The Folder Name can be any name you want to give it. You can call it “Purple Wildflowers” if you wish but, keep in mind this name is what you will see in your Navigator and should be meaningful and intuitive. There is also a character limit, so a short, descriptive name is the best option.
The Table Name is the Table or View that will add data to your folder. SampleManager provides a drop down list by clicking the little arrow on the right. There is room to experiment if you select the wrong name, but once the Apply or OK button is pressed, the Table Name can’t be changed.
Leave the Group ID field blank. For Personal folders, you don’t need to restrict access to a group. Personal folders are kept with your profile information in SampleManager, so you are the only user who will be able to see them.
Data Source Tab
Click on the Data Source tab – this is where the main sorting and filtering takes place. The filtering of the data is mainly achieved by adding variables to create criteria, but if no criteria is set, then SampleManager will return all the data in the defined table. We discuss the basics of how to create criteria below, but for now do not apply any.
Before proceeding click the ‘Run’ button – this produces a preview of the data the explorer will return when you open your folder. Just like a normal folder, you can change the columns and sorting in this view. Make sure you can find all the data you are looking for in this preview. If you can’t, you most likely chose the wrong table for the Table Name. In this case, go back to the General tab to change the Table Name, then hit the ‘Run’ button again. Once you are confident you have the right table, click the ‘OK’ button. This will save and close your folder.
But wait! I’m not done. What about my changes?
Before going further, you want a starting point. Open your new Personal folder and change the columns, make groups, and sort data so it looks like you want it. Take a screenshot or write down your changes so you know what you need to change. This makes modifying the Data Source information much easier.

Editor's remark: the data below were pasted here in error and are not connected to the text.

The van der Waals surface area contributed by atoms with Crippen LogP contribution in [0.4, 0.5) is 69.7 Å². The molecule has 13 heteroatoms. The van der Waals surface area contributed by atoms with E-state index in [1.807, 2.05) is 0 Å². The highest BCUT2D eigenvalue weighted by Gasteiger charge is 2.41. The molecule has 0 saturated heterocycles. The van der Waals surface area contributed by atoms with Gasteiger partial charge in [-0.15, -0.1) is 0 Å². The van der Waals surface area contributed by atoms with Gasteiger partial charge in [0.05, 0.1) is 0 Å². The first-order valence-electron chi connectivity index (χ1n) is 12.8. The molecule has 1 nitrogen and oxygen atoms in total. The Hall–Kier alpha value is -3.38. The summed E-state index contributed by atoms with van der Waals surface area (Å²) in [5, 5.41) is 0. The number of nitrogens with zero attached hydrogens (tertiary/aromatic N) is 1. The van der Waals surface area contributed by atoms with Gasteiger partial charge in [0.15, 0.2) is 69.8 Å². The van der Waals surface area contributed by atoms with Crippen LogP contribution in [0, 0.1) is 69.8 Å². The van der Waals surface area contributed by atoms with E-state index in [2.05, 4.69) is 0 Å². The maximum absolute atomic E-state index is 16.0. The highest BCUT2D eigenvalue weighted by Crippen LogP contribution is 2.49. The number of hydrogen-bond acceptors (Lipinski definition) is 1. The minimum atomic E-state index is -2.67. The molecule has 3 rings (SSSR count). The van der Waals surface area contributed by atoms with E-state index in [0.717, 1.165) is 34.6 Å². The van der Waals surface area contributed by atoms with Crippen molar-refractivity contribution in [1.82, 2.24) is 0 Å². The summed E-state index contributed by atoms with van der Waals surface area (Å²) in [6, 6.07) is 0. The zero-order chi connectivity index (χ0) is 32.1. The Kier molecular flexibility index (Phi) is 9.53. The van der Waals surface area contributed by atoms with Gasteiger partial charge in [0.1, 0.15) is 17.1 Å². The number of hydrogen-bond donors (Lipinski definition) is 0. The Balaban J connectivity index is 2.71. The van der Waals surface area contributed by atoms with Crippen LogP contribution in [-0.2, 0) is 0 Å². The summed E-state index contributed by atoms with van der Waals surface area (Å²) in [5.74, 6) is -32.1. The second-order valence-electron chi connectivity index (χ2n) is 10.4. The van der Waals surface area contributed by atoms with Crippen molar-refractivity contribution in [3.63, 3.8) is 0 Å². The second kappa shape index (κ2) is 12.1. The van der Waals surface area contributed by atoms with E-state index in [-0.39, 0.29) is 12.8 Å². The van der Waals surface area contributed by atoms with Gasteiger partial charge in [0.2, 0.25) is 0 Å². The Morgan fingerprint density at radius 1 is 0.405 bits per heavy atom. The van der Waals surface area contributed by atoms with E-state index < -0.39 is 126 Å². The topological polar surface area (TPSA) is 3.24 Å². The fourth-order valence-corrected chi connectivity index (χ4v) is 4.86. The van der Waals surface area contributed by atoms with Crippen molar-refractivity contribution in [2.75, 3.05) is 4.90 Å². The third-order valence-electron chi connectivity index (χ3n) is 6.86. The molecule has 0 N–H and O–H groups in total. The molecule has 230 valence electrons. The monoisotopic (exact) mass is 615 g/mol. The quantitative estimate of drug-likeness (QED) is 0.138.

Now right click on your new folder and select ‘Modify’ to re-open it. Go back to the Data Source tab. On the left under the ‘<Entity> Fields’ tab is a list of the fields from the table selected as the Table Name. At the bottom of the list are two buttons – ‘Criteria’ and ‘Order.’ To use a field, click on the field name, then click either of these buttons.
The ‘Criteria’ button will move the field into the Criteria Grid and use it as a filter. Clicking the ‘Order’ button will add it as a way to sort the data. So if you want to see samples logged in by you and sorted by the date they were logged in, you would select the LOGIN_BY field and click ‘Criteria.’ Then, select the LOGIN_DATE and click ‘Order.’
The Criteria Grid can be used as an expression builder using basic mathematical expressions such as =, >, <, <> (not equal), and LIKE (search for something). The Logical expressions; And, Or, and parenthesis are available as Criteria when the ‘Add’ (+) button is used. Criteria can be as simple or as complex as needed to filter data down to exactly what you are looking for.
The Order Grid can be used as a way to sort multiple times. Sorting is applied from the first line down to the last. So for example, if the LOGIN_DATE is selected in the first line and the SAMPLE_TYPE in the second, the sorting will be applied by Login Date first then by Sample Type.
In the columns tab there are four options, but only two of them allow you to customize your columns. The ‘Use pre-defined column list’ option allows you to select the specific columns, order, and width by adding them to a list. Click the ‘Add’ (+) button to get started. If you took a screenshot or have a list of your columns, it makes adding your columns easy. If you don’t want to add columns manually, you can use the ‘User defined columns’ option instead. With this option, you can move columns as you did before, and the system will save the configuration when the folder is closed.